PRAGUE, May 3, 2006 (RFE/RL) -- The Turkish media for days has been reporting that Ankara is planning a large-scale, cross-border operation against PKK hideouts in northern Iraq.
Istanbul's "Ortadogu" reported on April 23 that the Turkish armed forces had deployed two brigades to the Iraq border in preparation for the operation.
It said the campaign would include air strikes against six PKK camps in the Qandil Mountain range along the Turkish-Iraqi border, where an estimated 6,000 militants are believed to be sheltering.
Media Reports Denied
However, Turkish officials have been equally persistent in denying the media reports.
Turkish Foreign Minister Abdullah Gul said on April 25 in Ankara that the troop buildup is a part of a routine, annual spring operation by Turkish forces to prevent “terrorists” from “infiltrating our borders.”
The reported buildup near the border is being closely watched in Kurdish-administered northern Iraq.
Saffin Dizay is director of International Relations for the Kurdistan Democratic Party (KDP), one of the two main parties in the Irbil-based Kurdistan Regional Government. (To read the complete interview with Dizay, click here.)
“As far as the Turkish military buildup, of course it's within the boundaries of Turkey and it has not spread or spilled over into Iraqi Kurdistan's territory," Dizay said. "And we think and hope that it will remain as such, because we have seen similar buildups in previous years, maybe not so much in the last five years, every spring there has been troops built up after the winter conditions and there has been times in the past [when there were] cross-border operations.”
Dizay also said any incursion into northern Iraq would be contrary to current agreements between Baghdad and Ankara.
“Of course today Iraq is a sovereign country, Iraq has regained its sovereignty and the agreement that existed before between Baghdad and Ankara of the hot pursuit by the Turkish military into Iraqi territory is no longer valid," he said. "So, we do not think that such operations are valid and we do not think such operations are intended in any case.”
Wondering About Washington
The question now is how Washington would react were Turkey to sweep into northern Iraq as it did routinely during the era of former Iraqi President Saddam Hussein.
The Turkish press says that Washington, which considers the PKK a terrorist group, has given tacit agreement to a Turkish military incursion.
But U.S. Secretary of State Condoleezza Rice said on a visit to Ankara on April 25 that any such action would threaten to destabilize Iraqi Kurdistan.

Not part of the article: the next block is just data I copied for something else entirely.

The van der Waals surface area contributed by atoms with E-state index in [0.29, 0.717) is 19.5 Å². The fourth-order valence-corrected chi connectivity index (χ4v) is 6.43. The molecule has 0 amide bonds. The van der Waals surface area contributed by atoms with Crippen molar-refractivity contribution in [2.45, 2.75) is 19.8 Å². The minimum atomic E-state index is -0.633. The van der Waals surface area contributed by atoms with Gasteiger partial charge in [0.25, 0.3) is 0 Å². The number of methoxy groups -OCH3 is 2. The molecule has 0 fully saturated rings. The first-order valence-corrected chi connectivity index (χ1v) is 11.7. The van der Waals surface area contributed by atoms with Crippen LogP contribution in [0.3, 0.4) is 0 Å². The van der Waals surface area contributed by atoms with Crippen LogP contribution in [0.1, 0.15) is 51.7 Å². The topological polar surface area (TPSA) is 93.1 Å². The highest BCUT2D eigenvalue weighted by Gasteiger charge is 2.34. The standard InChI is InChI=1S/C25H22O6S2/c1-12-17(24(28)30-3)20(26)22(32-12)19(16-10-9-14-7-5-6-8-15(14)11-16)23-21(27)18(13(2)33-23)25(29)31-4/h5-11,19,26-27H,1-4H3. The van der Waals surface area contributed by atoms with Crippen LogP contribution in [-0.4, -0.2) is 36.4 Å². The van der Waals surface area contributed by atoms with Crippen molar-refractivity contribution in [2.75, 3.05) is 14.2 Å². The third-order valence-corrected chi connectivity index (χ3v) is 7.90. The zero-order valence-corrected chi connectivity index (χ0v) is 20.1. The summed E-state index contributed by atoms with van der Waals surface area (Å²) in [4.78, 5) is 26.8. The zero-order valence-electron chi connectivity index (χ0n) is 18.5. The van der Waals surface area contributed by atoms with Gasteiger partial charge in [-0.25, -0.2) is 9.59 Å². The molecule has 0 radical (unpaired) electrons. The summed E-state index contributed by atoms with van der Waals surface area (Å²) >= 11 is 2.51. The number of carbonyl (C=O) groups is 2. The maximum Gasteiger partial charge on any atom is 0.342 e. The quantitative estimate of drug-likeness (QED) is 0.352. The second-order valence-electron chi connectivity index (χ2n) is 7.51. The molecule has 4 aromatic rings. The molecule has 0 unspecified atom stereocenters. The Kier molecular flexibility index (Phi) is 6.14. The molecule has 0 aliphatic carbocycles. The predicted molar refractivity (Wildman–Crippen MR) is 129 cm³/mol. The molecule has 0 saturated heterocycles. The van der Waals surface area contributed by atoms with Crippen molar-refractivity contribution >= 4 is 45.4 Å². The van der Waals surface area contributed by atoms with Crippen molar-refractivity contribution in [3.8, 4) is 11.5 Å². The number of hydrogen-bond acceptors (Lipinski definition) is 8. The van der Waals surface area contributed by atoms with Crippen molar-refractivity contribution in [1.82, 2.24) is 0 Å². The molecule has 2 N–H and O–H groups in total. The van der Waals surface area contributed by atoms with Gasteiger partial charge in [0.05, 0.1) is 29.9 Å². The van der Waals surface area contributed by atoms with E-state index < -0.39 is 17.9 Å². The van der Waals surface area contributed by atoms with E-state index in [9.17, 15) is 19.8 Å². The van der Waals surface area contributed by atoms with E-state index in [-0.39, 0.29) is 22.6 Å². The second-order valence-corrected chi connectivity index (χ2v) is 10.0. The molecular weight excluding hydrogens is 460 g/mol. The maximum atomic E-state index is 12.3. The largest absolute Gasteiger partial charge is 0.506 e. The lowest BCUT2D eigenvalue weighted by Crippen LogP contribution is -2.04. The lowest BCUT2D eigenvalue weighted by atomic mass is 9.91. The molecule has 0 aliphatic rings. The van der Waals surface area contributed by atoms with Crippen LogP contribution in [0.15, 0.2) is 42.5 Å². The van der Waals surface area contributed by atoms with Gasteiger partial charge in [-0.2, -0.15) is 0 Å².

"We need to work with the new Iraqi government and we will do that," Rice told Turkey's Gul. "We've had a trilateral mechanism on this issue and I hope that we can reinvigorate it when there is a new Iraqi government [in place.]"
The new Iraqi government is now being formed by Prime Minister-designate Nuri Kamil al-Maliki in Baghdad.
And Then There's Iran
Meanwhile, complicating the scene further, Iran has begun in recent weeks to shell bases along the Iran-Iraq border used by Kurdish militants from the Kurdistan Free Life Party, an offshoot of the PKK.
Iran, like Turkey, has a sizeable Kurdish minority and worries that any successes for the separatist Turkish-Kurd PKK could fan demands for greater rights among Iranian-Kurds.
Both Turkey and Iran are also highly nervous about the high degree of self-rule enjoyed by Iraqi Kurds as they maintain a stable and functioning autonomous region in the new federal Iraq.
If Turkey is now preparing an incursion into northern Iraq, Ankara must weigh not only how the United States and Iran might react, but also whether it would damage Turkey’s own future relations with the Kurdish autonomous region.
Those relations include trade and economic investment that has grown substantially with U.S.-led efforts to reconstruct Iraq.
Improving Relations With Ankara
Dizay characterizes ties between Ankara and the Kurdish autonomous region as generally good.
“We are ready to talk to Ankara on a bilateral level in Kurdistan within the KDP scope or within the Kurdistan Regional Government scope...especially on economic, social, and cultural developments, we enjoy very good [relations]," Dizay said. "This process has been developed a great deal. Turkish firms are very much engaged in Kurdistan. Most of the construction work, the tenders have been given to Turkish companies. So we don't have any problems in that field.”
Dizay says Iraqi-Kurdish officials are willing to play a mediating role in Ankara’s conflict with the PKK and in the larger issue of Turkey’s relations with its Kurdish minority.
How Ankara will proceed next – and particularly if it launches a military incursion – will tell much about how Turkey views the new Iraq and its role in the region.
Washington has repeatedly said its aim is to transform Iraq into a democratic state that will increase regional stability. A military intervention by Turkey now could be a strong signal that Ankara has only limited faith that Washington can achieve that goal.
KURDISH AWAKENING: The ethnic Kurdish region in the northern part of Iraq has struggled in recent years to reestablish its cultural and political identity after decades of oppression under the regime of deposed Iraqi President Saddam Hussein. In December, RFE/RL correspondent Charles Recknagel traveled to this area and filed several reports: